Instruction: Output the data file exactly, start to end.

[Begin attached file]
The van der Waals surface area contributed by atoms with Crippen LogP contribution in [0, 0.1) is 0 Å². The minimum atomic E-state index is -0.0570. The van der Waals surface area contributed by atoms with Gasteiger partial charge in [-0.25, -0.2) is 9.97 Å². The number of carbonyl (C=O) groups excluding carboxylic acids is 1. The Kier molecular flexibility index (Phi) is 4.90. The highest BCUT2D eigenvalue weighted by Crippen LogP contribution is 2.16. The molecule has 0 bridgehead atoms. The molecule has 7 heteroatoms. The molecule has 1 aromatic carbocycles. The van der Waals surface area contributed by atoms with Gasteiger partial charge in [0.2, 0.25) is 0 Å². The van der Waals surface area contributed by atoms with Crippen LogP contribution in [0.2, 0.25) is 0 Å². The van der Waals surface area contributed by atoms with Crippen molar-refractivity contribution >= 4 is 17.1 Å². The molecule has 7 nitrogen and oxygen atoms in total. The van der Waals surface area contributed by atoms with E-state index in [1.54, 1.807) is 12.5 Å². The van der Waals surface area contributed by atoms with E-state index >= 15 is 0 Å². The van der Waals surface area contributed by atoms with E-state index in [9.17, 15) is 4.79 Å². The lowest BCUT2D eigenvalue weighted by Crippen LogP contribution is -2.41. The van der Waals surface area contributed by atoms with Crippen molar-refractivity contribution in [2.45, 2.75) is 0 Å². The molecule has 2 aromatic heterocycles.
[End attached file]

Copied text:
The van der Waals surface area contributed by atoms with Crippen LogP contribution in [0, 0.1) is 0 Å². The minimum atomic E-state index is -0.0570. The van der Waals surface area contributed by atoms with Gasteiger partial charge in [-0.25, -0.2) is 9.97 Å². The number of carbonyl (C=O) groups excluding carboxylic acids is 1. The Kier molecular flexibility index (Phi) is 4.90. The highest BCUT2D eigenvalue weighted by Crippen LogP contribution is 2.16. The molecule has 0 bridgehead atoms. The molecule has 7 heteroatoms. The molecule has 1 aromatic carbocycles. The van der Waals surface area contributed by atoms with Gasteiger partial charge in [0.2, 0.25) is 0 Å². The van der Waals surface area contributed by atoms with Crippen LogP contribution in [0.2, 0.25) is 0 Å². The van der Waals surface area contributed by atoms with Crippen molar-refractivity contribution >= 4 is 17.1 Å². The molecule has 7 nitrogen and oxygen atoms in total. The van der Waals surface area contributed by atoms with E-state index in [1.54, 1.807) is 12.5 Å². The van der Waals surface area contributed by atoms with E-state index >= 15 is 0 Å². The van der Waals surface area contributed by atoms with E-state index in [9.17, 15) is 4.79 Å². The lowest BCUT2D eigenvalue weighted by Crippen LogP contribution is -2.41. The van der Waals surface area contributed by atoms with Crippen molar-refractivity contribution in [2.45, 2.75) is 0 Å². The molecule has 2 aromatic heterocycles.